Originally posted here
A new object for The Museum – a ‘mourning cushion’ one of a pair made on the death of a father. This post explores the importance of moments of abeyance in the grief process and the allusions and associations contained within the stitches of an object that has the potential to become a family ‘heirloom’.
The photograph for this post is of one of a set of two cushions in needlepoint sewn by my sister and me shortly after the sudden and unexpected death of my father twenty five years ago.
I think that my sister bought the first kit and that shortly after I most pressingly ‘needed’ an identical kit of my own, which I bought in a tiny shop in the Cotswolds dedicated to needle crafts close to where I then lived. This perceived need was acute I remember, as was the one for chocolate and other comforts. My father’s life is the subject of my other blog, and the emotional turmoil we experienced on his passing was undoubtedly aggravated by the unresolved and unspoken issue of his own grief at his lifelong exile from Spain at the fall of the Second Republic in 1939.
Our mother was a huge influence in the choice of object with which to mediate our feelings, being a needlepoint cushion queen with many gorgeous creations cheerfully plumping her sofas and those of her family and friends. The very act of sewing steadily along a line with method and concentration becomes an apt metaphor for aspects of our mother’s character. Mum seems to have been born steady, a natural nurturer, constantly yet quietly productive and organised in so very many ways. A marvellous thing to observe from the perspective of a butterfly brain.
I well recall the soothing action of pressing and pulling the needle through the canvas and revelling in the time-stopping concentration required to stay on track (not always successfully). It wasn’t that the grief left you but rather that it was held aloft somewhere while the brain prioritised attention to the task. A trick perhaps but so very welcome. A relief from the constant bruising and chafing of such a complex loss.
Looking at the cushion all these years later I can see how my sister was drawn to the design. Our father travelled to India as a UNESCO delegate in 1957 and was forever taken by the experience, returning with his delegate suitcase brimming with menus, hotel receipts and programmes, hundreds (possibly thousands) of black and white photographs, ankle bracelets, yards of sari fabric, and a broken wrist from falling between the gap at Delhi station while attempting to step onto the platform. Even his fall couldn’t dim his affinity for the people and the place. I’m certain Dad would have loved Anita Gunnett’s design.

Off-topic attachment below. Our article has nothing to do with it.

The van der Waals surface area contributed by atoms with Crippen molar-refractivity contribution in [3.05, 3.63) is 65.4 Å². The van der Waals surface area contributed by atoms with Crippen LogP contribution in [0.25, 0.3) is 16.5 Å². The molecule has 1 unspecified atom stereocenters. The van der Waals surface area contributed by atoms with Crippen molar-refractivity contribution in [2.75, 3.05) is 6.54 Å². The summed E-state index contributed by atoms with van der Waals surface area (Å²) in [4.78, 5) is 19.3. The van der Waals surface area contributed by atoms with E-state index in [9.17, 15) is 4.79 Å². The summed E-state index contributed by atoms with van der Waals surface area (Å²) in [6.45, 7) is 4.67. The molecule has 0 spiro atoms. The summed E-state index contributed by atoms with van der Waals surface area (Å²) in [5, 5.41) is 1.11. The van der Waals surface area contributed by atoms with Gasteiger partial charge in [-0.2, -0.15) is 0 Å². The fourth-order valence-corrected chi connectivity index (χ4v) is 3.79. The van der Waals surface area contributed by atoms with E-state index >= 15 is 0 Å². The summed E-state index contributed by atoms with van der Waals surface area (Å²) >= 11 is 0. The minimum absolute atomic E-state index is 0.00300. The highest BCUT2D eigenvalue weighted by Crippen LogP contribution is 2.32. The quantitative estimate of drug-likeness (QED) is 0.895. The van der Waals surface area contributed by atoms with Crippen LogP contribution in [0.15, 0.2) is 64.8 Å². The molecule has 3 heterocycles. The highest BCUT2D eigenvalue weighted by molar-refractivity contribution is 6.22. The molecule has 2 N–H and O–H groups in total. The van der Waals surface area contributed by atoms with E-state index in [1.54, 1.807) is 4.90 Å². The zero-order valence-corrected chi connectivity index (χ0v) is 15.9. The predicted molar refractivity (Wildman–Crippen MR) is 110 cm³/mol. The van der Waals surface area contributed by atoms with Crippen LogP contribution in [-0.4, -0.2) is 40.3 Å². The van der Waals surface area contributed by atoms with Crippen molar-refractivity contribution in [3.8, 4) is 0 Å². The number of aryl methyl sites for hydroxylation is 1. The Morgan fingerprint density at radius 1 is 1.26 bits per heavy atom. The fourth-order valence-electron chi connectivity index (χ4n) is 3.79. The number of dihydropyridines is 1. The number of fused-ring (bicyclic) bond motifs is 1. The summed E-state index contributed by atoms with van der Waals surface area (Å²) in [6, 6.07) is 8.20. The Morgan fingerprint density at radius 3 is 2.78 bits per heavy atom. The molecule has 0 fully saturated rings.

To this day we can tell the cushions apart and my teenagers enjoy identifying which bits I fluffed or made a neater job of, even with a pre-set design there is room for manoeuvre and for personality to come through. You still have to interpret the lines and make decisions – you have to stay steady and upright. My sister had a tendency to turn the cushion round and some of her stitches face the wrong way. I tended to make a hash of the elements that needed regular spacing. Yet somehow we stayed within the structure enough for the cushions to form a pair and I am, due to my sister’s extreme generosity, owner of both.
The mourning cushions have recently been rescued from the loft, where they were stored for safe keeping while the children were younger, to reduce the risk of too much of a certain kind of heavy duty wear and tear. To my astonishment I found them to be almost completely flat and in need of new fillings (where did all the feathers go?). A gentle hand wash was also part of their process of rehabilitation. They now sit on a futon which doubles as a sofa and vie with school books and electrical clutter (earphones iPads etc) for space where teenagers sprawl. This feels good, dad is somehow still part of things, in the thick of daily life, and jostling familiarly with the next generation.
I think he would enjoy the view.